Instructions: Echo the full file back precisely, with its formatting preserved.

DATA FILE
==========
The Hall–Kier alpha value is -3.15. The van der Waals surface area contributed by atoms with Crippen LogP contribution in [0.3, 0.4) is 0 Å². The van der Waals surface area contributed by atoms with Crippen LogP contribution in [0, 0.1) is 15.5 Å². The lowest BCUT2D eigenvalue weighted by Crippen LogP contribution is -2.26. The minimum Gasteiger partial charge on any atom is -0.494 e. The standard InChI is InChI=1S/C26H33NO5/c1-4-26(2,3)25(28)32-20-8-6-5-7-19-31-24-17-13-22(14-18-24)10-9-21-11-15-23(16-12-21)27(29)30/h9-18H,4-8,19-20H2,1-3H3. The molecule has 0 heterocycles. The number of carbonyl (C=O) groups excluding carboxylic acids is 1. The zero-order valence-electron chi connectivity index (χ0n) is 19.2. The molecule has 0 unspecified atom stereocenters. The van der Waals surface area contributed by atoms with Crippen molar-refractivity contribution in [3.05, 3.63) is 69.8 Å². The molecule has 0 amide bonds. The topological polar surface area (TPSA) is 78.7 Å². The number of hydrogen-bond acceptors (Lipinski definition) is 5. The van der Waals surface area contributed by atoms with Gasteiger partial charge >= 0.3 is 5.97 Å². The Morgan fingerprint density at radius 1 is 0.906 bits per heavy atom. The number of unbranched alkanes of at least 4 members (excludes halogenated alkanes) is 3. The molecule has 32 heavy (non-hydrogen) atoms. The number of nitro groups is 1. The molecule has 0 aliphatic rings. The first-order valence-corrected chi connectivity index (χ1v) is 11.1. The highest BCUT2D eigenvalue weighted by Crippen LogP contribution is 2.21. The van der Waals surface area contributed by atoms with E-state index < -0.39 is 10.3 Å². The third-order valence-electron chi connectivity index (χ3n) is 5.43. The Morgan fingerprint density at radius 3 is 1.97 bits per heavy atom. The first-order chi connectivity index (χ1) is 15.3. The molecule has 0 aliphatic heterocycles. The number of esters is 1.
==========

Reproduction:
The Hall–Kier alpha value is -3.15. The van der Waals surface area contributed by atoms with Crippen LogP contribution in [0.3, 0.4) is 0 Å². The van der Waals surface area contributed by atoms with Crippen LogP contribution in [0, 0.1) is 15.5 Å². The lowest BCUT2D eigenvalue weighted by Crippen LogP contribution is -2.26. The minimum Gasteiger partial charge on any atom is -0.494 e. The standard InChI is InChI=1S/C26H33NO5/c1-4-26(2,3)25(28)32-20-8-6-5-7-19-31-24-17-13-22(14-18-24)10-9-21-11-15-23(16-12-21)27(29)30/h9-18H,4-8,19-20H2,1-3H3. The molecule has 0 heterocycles. The number of carbonyl (C=O) groups excluding carboxylic acids is 1. The zero-order valence-electron chi connectivity index (χ0n) is 19.2. The molecule has 0 unspecified atom stereocenters. The van der Waals surface area contributed by atoms with Crippen molar-refractivity contribution in [3.05, 3.63) is 69.8 Å². The molecule has 0 amide bonds. The topological polar surface area (TPSA) is 78.7 Å². The number of hydrogen-bond acceptors (Lipinski definition) is 5. The van der Waals surface area contributed by atoms with Gasteiger partial charge >= 0.3 is 5.97 Å². The Morgan fingerprint density at radius 1 is 0.906 bits per heavy atom. The number of unbranched alkanes of at least 4 members (excludes halogenated alkanes) is 3. The molecule has 32 heavy (non-hydrogen) atoms. The number of nitro groups is 1. The molecule has 0 aliphatic rings. The first-order valence-corrected chi connectivity index (χ1v) is 11.1. The highest BCUT2D eigenvalue weighted by Crippen LogP contribution is 2.21. The van der Waals surface area contributed by atoms with E-state index < -0.39 is 10.3 Å². The third-order valence-electron chi connectivity index (χ3n) is 5.43. The Morgan fingerprint density at radius 3 is 1.97 bits per heavy atom. The first-order chi connectivity index (χ1) is 15.3. The molecule has 0 aliphatic heterocycles. The number of esters is 1.